Paula Radcliffe has categorically denied cheating in any way after insisting she had been implicated in doping.
The marathon world record holder felt that questions raised during a parliamentary select committee “effectively implicated” her in the Sunday Times’ recent investigations into blood doping in Athletics.
Despite not specifically naming Radcliffe – or, in fact anyone – Jesse Norman MP suggested winners and medallists at the London Marathon and “potentially British athletes” were under suspicion.
Radcliffe said she had the “greatest respect” for people “responsibly trying to uncover cheating”, but added she was “profoundly disappointed that the cloak of parliamentary privilege” had been used to tarnish her reputation, without recourse.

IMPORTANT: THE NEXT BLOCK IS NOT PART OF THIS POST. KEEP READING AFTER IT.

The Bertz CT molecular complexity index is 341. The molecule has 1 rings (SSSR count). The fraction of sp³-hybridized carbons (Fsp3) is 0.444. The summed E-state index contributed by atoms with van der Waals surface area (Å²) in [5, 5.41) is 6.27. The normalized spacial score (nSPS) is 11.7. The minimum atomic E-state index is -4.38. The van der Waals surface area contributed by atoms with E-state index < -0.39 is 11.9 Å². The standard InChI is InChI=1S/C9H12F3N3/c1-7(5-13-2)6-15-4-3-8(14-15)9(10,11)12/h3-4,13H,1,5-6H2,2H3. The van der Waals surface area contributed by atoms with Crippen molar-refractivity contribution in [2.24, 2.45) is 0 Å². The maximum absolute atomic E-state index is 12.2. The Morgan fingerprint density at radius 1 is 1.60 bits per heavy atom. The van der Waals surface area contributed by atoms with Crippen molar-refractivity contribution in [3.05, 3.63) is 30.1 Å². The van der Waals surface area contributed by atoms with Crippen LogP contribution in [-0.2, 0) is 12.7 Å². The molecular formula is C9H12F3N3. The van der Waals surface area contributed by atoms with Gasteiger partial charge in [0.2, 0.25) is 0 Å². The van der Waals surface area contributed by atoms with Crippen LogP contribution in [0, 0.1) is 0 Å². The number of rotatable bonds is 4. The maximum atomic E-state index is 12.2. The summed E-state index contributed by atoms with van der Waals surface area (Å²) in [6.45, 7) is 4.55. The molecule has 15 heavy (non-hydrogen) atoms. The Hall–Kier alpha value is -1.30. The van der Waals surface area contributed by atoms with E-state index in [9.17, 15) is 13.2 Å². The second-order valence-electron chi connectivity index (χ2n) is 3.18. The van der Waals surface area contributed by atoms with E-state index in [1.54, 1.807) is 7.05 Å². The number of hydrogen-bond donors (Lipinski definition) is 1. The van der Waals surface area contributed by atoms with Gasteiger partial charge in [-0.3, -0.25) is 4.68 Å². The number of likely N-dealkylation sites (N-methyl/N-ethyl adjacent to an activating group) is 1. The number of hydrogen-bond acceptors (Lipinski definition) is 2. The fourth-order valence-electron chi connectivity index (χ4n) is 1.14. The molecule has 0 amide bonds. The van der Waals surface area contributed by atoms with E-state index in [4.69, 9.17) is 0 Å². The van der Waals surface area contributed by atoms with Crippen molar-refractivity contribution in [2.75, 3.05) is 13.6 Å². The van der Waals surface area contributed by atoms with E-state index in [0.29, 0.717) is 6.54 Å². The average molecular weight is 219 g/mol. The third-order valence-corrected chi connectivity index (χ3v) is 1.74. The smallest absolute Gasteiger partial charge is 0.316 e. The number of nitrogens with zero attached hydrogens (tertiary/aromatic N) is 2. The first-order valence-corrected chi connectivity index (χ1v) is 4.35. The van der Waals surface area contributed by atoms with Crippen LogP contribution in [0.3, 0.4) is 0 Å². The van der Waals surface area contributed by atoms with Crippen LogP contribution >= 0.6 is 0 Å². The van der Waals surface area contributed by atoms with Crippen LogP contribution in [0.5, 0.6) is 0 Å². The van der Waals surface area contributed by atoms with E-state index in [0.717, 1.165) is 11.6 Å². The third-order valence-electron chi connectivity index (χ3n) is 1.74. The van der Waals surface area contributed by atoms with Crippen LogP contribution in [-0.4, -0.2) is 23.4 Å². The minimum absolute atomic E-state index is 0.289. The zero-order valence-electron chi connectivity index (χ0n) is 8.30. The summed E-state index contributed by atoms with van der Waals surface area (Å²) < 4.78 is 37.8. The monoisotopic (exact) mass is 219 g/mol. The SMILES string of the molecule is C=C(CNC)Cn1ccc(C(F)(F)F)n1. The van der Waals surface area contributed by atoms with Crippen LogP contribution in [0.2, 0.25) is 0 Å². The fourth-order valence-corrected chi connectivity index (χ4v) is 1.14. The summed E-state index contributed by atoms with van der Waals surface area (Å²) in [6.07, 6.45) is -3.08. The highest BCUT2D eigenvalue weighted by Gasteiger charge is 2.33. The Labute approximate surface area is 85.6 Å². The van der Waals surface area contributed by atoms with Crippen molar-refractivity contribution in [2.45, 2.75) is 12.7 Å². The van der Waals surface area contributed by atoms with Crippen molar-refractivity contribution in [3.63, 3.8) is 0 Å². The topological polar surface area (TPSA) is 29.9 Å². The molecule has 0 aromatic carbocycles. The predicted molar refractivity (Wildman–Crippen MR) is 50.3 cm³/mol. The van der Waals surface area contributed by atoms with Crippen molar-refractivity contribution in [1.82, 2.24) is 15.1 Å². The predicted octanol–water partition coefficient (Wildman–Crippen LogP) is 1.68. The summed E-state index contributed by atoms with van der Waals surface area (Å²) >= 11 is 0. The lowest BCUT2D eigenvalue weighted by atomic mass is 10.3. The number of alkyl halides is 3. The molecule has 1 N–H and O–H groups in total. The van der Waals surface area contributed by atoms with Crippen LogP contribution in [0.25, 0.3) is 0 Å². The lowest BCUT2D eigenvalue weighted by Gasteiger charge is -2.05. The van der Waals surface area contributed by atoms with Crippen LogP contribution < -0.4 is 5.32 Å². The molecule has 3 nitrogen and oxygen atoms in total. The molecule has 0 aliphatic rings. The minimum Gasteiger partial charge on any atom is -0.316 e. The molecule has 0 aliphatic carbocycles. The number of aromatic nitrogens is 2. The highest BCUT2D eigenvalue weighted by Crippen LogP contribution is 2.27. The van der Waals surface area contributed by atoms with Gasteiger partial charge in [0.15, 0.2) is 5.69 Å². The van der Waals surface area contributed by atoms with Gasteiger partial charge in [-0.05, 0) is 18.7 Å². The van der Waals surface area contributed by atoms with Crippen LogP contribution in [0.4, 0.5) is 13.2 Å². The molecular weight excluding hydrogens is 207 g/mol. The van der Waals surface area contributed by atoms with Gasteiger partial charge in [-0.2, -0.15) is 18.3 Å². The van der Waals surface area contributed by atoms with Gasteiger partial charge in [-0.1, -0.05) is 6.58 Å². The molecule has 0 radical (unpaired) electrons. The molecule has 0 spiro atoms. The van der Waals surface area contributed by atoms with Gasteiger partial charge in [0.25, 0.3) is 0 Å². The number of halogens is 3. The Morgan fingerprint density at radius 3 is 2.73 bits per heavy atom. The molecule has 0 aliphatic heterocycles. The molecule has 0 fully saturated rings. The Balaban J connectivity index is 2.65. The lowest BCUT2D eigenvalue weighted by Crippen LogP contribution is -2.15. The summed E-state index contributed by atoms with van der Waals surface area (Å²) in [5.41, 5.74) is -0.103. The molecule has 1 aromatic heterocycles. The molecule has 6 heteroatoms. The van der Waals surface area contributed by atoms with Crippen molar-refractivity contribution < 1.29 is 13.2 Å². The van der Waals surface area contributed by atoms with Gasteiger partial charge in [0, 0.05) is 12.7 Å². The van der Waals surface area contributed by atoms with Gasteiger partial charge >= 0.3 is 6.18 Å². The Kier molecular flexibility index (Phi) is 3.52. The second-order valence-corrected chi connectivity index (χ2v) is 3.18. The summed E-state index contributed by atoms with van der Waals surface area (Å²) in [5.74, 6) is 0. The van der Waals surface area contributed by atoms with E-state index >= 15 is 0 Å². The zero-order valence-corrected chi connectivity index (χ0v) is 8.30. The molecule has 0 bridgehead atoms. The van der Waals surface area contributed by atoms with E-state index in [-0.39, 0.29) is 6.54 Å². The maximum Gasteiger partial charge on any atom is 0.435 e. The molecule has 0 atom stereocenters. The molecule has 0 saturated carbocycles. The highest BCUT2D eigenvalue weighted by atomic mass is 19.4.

In her statement issued earlier this afternoon, she goes on to say:
I have campaigned long and hard throughout my career for a clean sport. I have publicly condemned cheats and those who aid them. These accusations threaten to undermine all I have stood and competed for, as well as my hard-earned reputation.
By linking me to allegations of cheating, damage done to my name and reputation can never be fully repaired, no matter how untrue I know them to be.
The parliamentary inquiry into doping in athletics was launched after Dr Michael Ashenden helped produce a controversial analysis which suggested the International Association of Athletics Federations (IAAF) had ignored hundreds of suspicious blood tests.